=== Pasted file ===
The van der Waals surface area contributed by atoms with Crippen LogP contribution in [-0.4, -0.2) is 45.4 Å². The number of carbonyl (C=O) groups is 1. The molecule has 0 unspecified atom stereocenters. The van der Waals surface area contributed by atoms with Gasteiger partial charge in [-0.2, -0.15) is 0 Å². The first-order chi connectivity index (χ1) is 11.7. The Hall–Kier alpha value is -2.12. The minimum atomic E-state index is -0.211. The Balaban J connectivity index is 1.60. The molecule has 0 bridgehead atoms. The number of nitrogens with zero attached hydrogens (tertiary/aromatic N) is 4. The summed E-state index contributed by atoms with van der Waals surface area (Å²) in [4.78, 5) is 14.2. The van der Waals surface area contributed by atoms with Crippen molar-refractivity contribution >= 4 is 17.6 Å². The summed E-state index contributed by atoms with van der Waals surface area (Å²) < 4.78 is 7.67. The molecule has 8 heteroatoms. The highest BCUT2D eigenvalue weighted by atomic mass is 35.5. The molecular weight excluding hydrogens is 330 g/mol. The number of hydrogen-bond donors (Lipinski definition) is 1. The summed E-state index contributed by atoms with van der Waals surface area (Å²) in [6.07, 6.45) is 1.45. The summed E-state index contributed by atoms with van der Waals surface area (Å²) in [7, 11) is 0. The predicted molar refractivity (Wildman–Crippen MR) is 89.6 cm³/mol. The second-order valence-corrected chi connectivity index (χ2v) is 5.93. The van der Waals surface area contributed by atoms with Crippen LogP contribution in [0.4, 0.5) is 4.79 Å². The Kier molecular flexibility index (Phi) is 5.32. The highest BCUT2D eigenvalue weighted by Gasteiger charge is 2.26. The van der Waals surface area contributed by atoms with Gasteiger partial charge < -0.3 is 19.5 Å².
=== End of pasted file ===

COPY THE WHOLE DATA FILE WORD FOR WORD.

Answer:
The van der Waals surface area contributed by atoms with Crippen LogP contribution in [-0.4, -0.2) is 45.4 Å². The number of carbonyl (C=O) groups is 1. The molecule has 0 unspecified atom stereocenters. The van der Waals surface area contributed by atoms with Gasteiger partial charge in [-0.2, -0.15) is 0 Å². The first-order chi connectivity index (χ1) is 11.7. The Hall–Kier alpha value is -2.12. The minimum atomic E-state index is -0.211. The Balaban J connectivity index is 1.60. The molecule has 0 bridgehead atoms. The number of nitrogens with zero attached hydrogens (tertiary/aromatic N) is 4. The summed E-state index contributed by atoms with van der Waals surface area (Å²) in [4.78, 5) is 14.2. The van der Waals surface area contributed by atoms with Crippen molar-refractivity contribution >= 4 is 17.6 Å². The summed E-state index contributed by atoms with van der Waals surface area (Å²) < 4.78 is 7.67. The molecule has 8 heteroatoms. The highest BCUT2D eigenvalue weighted by atomic mass is 35.5. The molecular weight excluding hydrogens is 330 g/mol. The number of hydrogen-bond donors (Lipinski definition) is 1. The summed E-state index contributed by atoms with van der Waals surface area (Å²) in [6.07, 6.45) is 1.45. The summed E-state index contributed by atoms with van der Waals surface area (Å²) in [7, 11) is 0. The predicted molar refractivity (Wildman–Crippen MR) is 89.6 cm³/mol. The second-order valence-corrected chi connectivity index (χ2v) is 5.93. The van der Waals surface area contributed by atoms with Crippen LogP contribution in [0.4, 0.5) is 4.79 Å². The Kier molecular flexibility index (Phi) is 5.32. The highest BCUT2D eigenvalue weighted by Gasteiger charge is 2.26. The van der Waals surface area contributed by atoms with Gasteiger partial charge < -0.3 is 19.5 Å².